Director and Chief Cardiologist,
Today we have one of the renowned clinical and non-invasive cardiologist, Dr. Rakesh Gupta who is from Jaslok Hospital based in New Delhi. Sir it is a warm welcome for the Revolution talk. So, sir, as you know that in arrhythmic disorders, arrhythmia is one of the commonest disease having the incidences of around 30-33%. So you have such a vast experience and so in your routine practice how do you look at atrial fibrillation from the diagnosis point of view.
If I have to look for atrial fibrillation for a diagnosis practice, take my words, single simple most important test is electrocardiogram, practically available every nook and corner of our country which can be done even by a basic medical physician who can diagnose atrial fibrillation (01:00). No big machineries are required. No big gametes are required. No big color Doppler machines are required and that said, the simple test is ECG. One point I would like to make in this point is we should always take a rhythm of ECG at the end of doing an ECG so that we categorically say that the patient is in atrial fibrillation and lack of presence of T waves in ECG is characteristic diagnostic of atrial fibrillation.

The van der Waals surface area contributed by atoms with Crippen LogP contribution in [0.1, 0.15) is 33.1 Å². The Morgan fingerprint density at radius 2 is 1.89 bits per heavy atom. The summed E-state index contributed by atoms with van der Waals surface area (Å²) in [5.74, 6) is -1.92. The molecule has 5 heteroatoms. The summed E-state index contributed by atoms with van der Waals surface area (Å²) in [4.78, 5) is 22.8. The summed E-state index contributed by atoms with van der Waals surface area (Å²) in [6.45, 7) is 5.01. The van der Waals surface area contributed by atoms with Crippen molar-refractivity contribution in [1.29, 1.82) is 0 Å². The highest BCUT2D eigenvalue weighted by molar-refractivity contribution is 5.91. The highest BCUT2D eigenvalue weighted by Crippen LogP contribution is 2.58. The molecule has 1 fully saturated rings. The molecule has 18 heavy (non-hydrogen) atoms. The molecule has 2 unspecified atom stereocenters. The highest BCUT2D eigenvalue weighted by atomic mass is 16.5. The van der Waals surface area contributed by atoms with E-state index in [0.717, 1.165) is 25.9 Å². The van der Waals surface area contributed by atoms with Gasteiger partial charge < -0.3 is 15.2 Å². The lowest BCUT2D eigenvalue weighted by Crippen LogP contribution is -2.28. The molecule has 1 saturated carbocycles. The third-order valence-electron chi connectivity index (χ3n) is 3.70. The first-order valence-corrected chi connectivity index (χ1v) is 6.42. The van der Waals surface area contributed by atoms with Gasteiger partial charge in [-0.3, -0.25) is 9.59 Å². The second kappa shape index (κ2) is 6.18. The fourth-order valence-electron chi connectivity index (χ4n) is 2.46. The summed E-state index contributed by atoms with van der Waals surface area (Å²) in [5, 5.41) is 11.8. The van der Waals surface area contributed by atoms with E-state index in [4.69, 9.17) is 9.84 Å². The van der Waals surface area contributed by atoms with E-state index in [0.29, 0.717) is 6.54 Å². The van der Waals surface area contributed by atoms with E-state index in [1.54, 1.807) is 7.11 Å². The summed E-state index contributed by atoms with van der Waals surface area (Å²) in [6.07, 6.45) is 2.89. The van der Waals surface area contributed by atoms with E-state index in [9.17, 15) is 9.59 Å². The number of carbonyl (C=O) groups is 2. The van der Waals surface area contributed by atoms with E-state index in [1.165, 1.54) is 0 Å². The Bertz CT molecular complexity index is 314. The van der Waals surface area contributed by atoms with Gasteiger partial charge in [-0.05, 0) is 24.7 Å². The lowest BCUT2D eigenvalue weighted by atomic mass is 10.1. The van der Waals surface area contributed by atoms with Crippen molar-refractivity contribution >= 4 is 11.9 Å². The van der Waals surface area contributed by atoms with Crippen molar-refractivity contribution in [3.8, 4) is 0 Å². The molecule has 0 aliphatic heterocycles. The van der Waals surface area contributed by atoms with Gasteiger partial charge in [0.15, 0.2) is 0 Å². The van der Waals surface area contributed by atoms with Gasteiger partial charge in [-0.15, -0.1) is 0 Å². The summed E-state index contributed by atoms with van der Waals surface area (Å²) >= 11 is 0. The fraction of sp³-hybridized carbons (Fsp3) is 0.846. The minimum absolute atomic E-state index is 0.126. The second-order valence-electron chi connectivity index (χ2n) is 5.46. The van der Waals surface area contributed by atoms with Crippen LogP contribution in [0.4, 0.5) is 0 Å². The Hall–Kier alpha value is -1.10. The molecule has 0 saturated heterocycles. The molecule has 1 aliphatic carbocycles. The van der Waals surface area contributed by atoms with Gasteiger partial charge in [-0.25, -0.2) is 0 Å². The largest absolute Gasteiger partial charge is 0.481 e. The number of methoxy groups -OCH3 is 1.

Perfect, so I think it is not so much difficult. ECG is available everywhere, now in the corner of India also the ECG machines and even the physicians are also now well aware of this very particular plan.
Very well trained and aware of it. <br